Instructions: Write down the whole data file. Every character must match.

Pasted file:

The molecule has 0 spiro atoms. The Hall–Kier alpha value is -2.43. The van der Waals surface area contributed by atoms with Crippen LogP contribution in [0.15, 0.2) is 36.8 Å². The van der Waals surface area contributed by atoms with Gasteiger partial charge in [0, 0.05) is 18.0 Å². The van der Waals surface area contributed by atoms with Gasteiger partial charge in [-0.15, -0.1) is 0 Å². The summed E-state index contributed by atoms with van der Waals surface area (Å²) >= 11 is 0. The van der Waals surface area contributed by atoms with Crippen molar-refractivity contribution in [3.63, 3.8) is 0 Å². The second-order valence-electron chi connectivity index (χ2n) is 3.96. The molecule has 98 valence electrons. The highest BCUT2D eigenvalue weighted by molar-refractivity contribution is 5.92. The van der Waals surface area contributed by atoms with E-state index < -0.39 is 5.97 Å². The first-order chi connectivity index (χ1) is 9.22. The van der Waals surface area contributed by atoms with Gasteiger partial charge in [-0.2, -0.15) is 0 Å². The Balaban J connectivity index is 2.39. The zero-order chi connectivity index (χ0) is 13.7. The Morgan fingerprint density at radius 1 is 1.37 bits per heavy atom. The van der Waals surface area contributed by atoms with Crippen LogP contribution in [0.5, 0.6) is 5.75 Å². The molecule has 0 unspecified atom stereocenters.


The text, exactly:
The molecule has 0 spiro atoms. The Hall–Kier alpha value is -2.43. The van der Waals surface area contributed by atoms with Crippen LogP contribution in [0.15, 0.2) is 36.8 Å². The van der Waals surface area contributed by atoms with Gasteiger partial charge in [0, 0.05) is 18.0 Å². The van der Waals surface area contributed by atoms with Gasteiger partial charge in [-0.15, -0.1) is 0 Å². The summed E-state index contributed by atoms with van der Waals surface area (Å²) >= 11 is 0. The van der Waals surface area contributed by atoms with Crippen molar-refractivity contribution in [3.63, 3.8) is 0 Å². The second-order valence-electron chi connectivity index (χ2n) is 3.96. The molecule has 98 valence electrons. The highest BCUT2D eigenvalue weighted by molar-refractivity contribution is 5.92. The van der Waals surface area contributed by atoms with E-state index < -0.39 is 5.97 Å². The first-order chi connectivity index (χ1) is 9.22. The van der Waals surface area contributed by atoms with Gasteiger partial charge in [-0.2, -0.15) is 0 Å². The Balaban J connectivity index is 2.39. The zero-order chi connectivity index (χ0) is 13.7. The Morgan fingerprint density at radius 1 is 1.37 bits per heavy atom. The van der Waals surface area contributed by atoms with Crippen LogP contribution in [0.5, 0.6) is 5.75 Å². The molecule has 0 unspecified atom stereocenters.